8. THE SIMPSONS IS ABOUT TO BE THE LONGEST RUNNING SHOW… EVER

In season 13, there was a joke at the end of a Simpsons clip show, “Gump Roast.” The song “They’ll Never Stop The Simpsons” promised “have no fear, we’ve got stories for years.” How true that promise was: season 29 just premiered, and Fox has renewed the show through season 30. Three decades already means The Simpsons has been on the air longer than any scripted show (only talk shows and news programs have lasted longer).

The Simpsons has another milestone in sight this year: beating Gunsmoke‘s record for the most produced episodes of scripted TV. Though Gunsmoke ran 20 years, TV seasons were longer then and produced 635 episodes total. Season 29 of The Simpsons will take the show past 636 episodes.


9. AND THERE’S MORE TO COME

Animation is so hot, in fact, that it’s invaded — and, in some cases, replaced — live-action series.

The CW Seed series Constantine turns NBC’s live-action version of the comic book character John Constantine (Matt Ryan) into an animated hero who smokes all he wants and faces demons of all different shapes and sizes. Read Ryan’s interview with Rotten Tomatoes here.

Syfy’s upcoming series based on a comic book, Happy!stars Christopher Meloni as a grizzled ex-cop and hitman ad features an animated imaginary friend named Happy (voiced by Patton Oswalt). From Crank co-creator Brian Taylor, Happy! looks bloody, scatological, and funnier than canceled Son of Zorn or Imaginary Mary, which also mixed live action and animation.

Tag Cloud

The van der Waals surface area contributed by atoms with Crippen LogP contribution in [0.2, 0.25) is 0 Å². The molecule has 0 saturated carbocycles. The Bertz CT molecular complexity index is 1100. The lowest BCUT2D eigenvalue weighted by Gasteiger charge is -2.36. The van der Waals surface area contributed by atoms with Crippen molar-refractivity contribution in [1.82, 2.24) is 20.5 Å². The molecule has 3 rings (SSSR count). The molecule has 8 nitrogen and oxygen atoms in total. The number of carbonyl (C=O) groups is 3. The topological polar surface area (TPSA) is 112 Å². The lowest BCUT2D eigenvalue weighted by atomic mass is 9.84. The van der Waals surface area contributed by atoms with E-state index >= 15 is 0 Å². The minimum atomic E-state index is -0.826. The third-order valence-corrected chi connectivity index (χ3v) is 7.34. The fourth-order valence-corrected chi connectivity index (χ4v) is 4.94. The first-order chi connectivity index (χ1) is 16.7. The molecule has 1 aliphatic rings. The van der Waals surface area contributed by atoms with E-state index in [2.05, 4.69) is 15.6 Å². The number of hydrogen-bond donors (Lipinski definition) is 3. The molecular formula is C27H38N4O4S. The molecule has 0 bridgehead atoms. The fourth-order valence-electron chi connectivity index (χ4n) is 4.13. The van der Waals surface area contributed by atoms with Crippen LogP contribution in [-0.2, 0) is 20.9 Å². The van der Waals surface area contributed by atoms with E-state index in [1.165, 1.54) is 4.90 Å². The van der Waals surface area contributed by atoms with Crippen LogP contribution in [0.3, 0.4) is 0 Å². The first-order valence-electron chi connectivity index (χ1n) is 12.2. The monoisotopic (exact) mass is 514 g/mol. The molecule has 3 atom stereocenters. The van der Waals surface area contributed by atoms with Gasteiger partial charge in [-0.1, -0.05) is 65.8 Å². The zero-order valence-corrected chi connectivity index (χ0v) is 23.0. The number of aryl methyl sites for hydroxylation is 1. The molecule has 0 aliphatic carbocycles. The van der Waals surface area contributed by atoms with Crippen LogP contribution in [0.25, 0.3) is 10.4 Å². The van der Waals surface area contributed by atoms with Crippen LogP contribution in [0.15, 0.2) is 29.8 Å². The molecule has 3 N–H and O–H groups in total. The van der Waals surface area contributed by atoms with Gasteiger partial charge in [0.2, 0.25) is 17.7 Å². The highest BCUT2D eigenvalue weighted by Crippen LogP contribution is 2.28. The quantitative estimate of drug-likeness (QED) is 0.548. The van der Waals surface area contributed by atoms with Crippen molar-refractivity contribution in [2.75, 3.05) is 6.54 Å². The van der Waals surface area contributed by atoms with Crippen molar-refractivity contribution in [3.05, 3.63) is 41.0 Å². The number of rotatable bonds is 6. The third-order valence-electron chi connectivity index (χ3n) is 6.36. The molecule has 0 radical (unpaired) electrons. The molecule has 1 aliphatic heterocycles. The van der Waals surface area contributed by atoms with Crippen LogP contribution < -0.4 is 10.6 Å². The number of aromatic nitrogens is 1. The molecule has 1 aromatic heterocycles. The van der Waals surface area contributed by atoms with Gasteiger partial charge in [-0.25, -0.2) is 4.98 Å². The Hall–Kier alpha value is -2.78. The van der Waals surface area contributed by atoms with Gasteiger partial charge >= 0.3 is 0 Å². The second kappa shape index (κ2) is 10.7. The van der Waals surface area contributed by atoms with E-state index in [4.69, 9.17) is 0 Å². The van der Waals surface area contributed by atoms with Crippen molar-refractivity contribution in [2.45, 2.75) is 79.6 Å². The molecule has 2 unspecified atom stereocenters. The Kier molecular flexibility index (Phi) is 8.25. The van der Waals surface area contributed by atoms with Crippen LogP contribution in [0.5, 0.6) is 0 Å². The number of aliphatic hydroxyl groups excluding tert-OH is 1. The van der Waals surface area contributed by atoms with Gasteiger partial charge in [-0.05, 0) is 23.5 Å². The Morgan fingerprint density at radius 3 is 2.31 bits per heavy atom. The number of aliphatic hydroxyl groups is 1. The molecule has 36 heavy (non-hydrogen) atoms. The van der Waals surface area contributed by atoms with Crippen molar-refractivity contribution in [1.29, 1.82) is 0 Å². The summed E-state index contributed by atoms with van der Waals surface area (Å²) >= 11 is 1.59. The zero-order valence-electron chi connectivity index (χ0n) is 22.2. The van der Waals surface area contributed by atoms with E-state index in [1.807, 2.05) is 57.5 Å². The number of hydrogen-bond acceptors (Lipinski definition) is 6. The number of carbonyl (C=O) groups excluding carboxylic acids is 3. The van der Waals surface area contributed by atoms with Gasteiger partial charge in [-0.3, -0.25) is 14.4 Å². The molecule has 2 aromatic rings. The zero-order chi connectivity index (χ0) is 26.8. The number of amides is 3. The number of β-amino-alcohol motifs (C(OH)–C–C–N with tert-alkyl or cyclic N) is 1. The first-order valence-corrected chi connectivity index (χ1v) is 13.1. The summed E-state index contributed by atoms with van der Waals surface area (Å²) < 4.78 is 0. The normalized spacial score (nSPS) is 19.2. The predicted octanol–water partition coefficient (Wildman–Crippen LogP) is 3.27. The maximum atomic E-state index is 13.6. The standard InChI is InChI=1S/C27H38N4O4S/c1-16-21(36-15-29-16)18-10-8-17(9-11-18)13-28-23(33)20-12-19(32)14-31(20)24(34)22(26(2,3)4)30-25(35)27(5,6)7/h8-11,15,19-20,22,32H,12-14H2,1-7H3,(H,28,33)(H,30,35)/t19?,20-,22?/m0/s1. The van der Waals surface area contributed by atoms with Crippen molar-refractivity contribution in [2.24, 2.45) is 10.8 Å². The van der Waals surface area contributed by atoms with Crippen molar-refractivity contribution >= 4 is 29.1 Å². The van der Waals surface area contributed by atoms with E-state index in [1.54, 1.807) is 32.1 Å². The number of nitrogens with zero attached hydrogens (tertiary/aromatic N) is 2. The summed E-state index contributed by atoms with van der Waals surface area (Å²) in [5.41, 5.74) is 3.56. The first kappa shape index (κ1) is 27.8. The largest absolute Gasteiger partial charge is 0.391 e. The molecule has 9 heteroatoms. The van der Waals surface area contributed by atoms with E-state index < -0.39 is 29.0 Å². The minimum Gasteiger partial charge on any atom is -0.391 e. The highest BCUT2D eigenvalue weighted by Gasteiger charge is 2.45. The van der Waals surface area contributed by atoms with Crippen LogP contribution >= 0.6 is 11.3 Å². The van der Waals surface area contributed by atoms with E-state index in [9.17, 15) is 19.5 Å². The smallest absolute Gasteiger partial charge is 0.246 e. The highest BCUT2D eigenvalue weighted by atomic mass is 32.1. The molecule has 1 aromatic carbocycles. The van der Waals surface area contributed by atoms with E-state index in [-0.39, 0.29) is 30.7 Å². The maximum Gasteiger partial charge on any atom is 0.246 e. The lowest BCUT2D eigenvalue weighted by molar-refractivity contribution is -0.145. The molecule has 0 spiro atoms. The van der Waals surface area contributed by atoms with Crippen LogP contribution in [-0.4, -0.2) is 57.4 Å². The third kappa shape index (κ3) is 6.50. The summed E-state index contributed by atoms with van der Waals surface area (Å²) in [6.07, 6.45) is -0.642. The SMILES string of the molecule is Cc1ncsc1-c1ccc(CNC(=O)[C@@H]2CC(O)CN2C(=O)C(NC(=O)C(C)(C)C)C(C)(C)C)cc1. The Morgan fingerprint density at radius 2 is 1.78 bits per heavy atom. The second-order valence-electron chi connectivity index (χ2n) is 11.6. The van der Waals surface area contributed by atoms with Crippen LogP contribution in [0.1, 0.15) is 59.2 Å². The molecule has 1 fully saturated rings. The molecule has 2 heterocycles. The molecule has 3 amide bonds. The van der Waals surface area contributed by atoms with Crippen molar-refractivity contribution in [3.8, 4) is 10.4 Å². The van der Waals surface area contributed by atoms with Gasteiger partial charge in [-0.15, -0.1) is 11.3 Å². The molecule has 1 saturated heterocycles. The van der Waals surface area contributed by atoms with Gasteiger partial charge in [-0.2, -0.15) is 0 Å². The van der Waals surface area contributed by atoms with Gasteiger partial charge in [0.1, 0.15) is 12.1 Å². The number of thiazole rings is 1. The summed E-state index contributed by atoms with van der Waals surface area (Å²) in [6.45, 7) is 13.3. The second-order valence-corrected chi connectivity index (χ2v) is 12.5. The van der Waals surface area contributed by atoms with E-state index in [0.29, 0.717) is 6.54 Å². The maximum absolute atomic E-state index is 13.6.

anime child's play Brie Larson Binge Guide Black History Month spanish language Superheroe space cars Netflix Christmas movies 2015 Black Mirror stoner green book Biopics singing competition Disney Shondaland Extras cancelled television Lionsgate spider-man Universal concert Cannes TruTV Marvel Comedy Central slashers critics A&E streaming Teen Marathons Food Network teaser diversity Freeform Amazon Studios binge technology Rocketman Tumblr unscripted adaptation documentary Red Carpet Family The CW comiccon 007 Pop USA Martial Arts game show Esquire Lifetime Christmas movies Academy Awards thriller Anna Paquin NBC SXSW hispanic Awards Tour robots Nat Geo Set visit Oscars Summer medical drama reviews Reality Competition festivals cats HBO Go Mindy Kaling Super Bowl Pop TV Sony Pictures children's TV USA Network witnail YA Schedule Starz Polls and Games best directors Nominations Turner First Reviews twilight Holiday First Look romantic comedy VICE Classic Film TBS E! Comics on TV Fox News Film Festival comic historical drama adventure CBS batman 2016 animated Ellie Kemper Hulu OneApp YouTube Emmy Nominations foreign kids BET Sundance TV sequel casting Epix docudrama Box Office GoT 2018 revenge Turner Classic Movies die hard facebook ratings Winners dramedy PBS Amazon Emmys Chilling Adventures of Sabrina Pet Sematary Mary Poppins Returns Nickelodeon mission: impossible Mudbound Musical Sundance Now Best and Worst politics 71st Emmy Awards Peacock independent sitcom romance Musicals comics werewolf Marvel Television cartoon San Diego Comic-Con Endgame joker TV Land cancelled asian-american Western CW Seed Hallmark Christmas movies what to watch Infographic Sundance Animation Photos cinemax CBS All Access Watching Series Funimation Reality hist Calendar indiana jones 21st Century Fox renewed TV shows Spectrum Originals composers documentaries Pirates Vudu Sneak Peek GIFs period drama TV APB CNN zombies LGBT science fiction series crime Crunchyroll HBO screen actors guild Bravo cancelled TV shows Country Premiere Dates Disney streaming service GLAAD dceu Certified Fresh 45 Awards Winter TV ESPN AMC psychological thriller game of thrones anthology dogs ITV Star Wars El Rey Film VH1 rotten movies we love aliens Character Guide book crime thriller elevated horror TCA Winter 2020 Comedy Grammys Apple TV+ PaleyFest Lucasfilm Sci-Fi The Walking Dead tv talk Pixar theme song miniseries Ovation strong female leads Acorn TV 2020 Quiz BBC One zombie TCM news Stephen King Television Academy transformers Logo 2019 Mary poppins VOD crossover Captain marvel south america Amazon Prime Video films Writers Guild of America Amazon Prime political drama award winner IFC Films Apple WGN Toys Rocky Trophy Talk canceled blaxploitation The Arrangement Podcast indie Heroines doctor who disaster Arrowverse Elton John TLC Chernobyl nature The Purge Fall TV Opinion spy thriller television dark FOX social media 2017 quibi NYCC Creative Arts Emmys Netflix Adult Swim YouTube Red Video Games toy story IFC serial killer Discovery Channel jamie lee curtis DC streaming service Masterpiece stand-up comedy Britbox Thanksgiving Travel Channel biography Crackle RT History Mary Tyler Moore screenings Syfy E3 Paramount Network Comic Book Tubi movie BBC America talk show Shudder National Geographic See It Skip It comedies video Spring TV supernatural Rock crime drama 24 frames BAFTA YouTube Premium psycho RT21 zero dark thirty finale Paramount The Witch christmas movies spinoff reboot true crime latino FX halloween Disney Plus Election cooking sag awards Cosplay American Society of Cinematographers parents ABC Family LGBTQ Music Cartoon Network Tarantino dc criterion breaking bad movies Trailer New York Comic Con Pride Month Hear Us Out ghosts Warner Bros. harry potter TIFF WarnerMedia Year in Review scary movies Fantasy justice league Interview cops Star Trek Rom-Com DGA franchise Columbia Pictures Women's History Month MSNBC DirecTV TNT mutant FX on Hulu SDCC MTV 20th Century Fox Action BET Awards BBC all-time Superheroes cults based on movie A24 satire Tomatazos name the review cancelled TV series Kids & Family discovery police drama 4/20 Drama Marvel Studios Mystery DC Universe OWN blockbuster Disney+ Disney Plus Hallmark Avengers Ghostbusters free movies a nightmare on elm street PlayStation universal monsters Walt Disney Pictures Holidays travel SundanceTV boxoffice versus X-Men CMT mockumentary TCA sports Disney Channel MCU dragons Valentine's Day FXX war President Countdown video on demand Trivia TCA 2017 Dark Horse Comics Unbreakable Kimmy Schmidt natural history richard e. Grant vampires Lifetime Song of Ice and Fire HBO Max ABC chucky canceled TV shows golden globes DC Comics Baby Yoda Christmas History Apple TV Plus Spike Horror TV renewals Showtime spain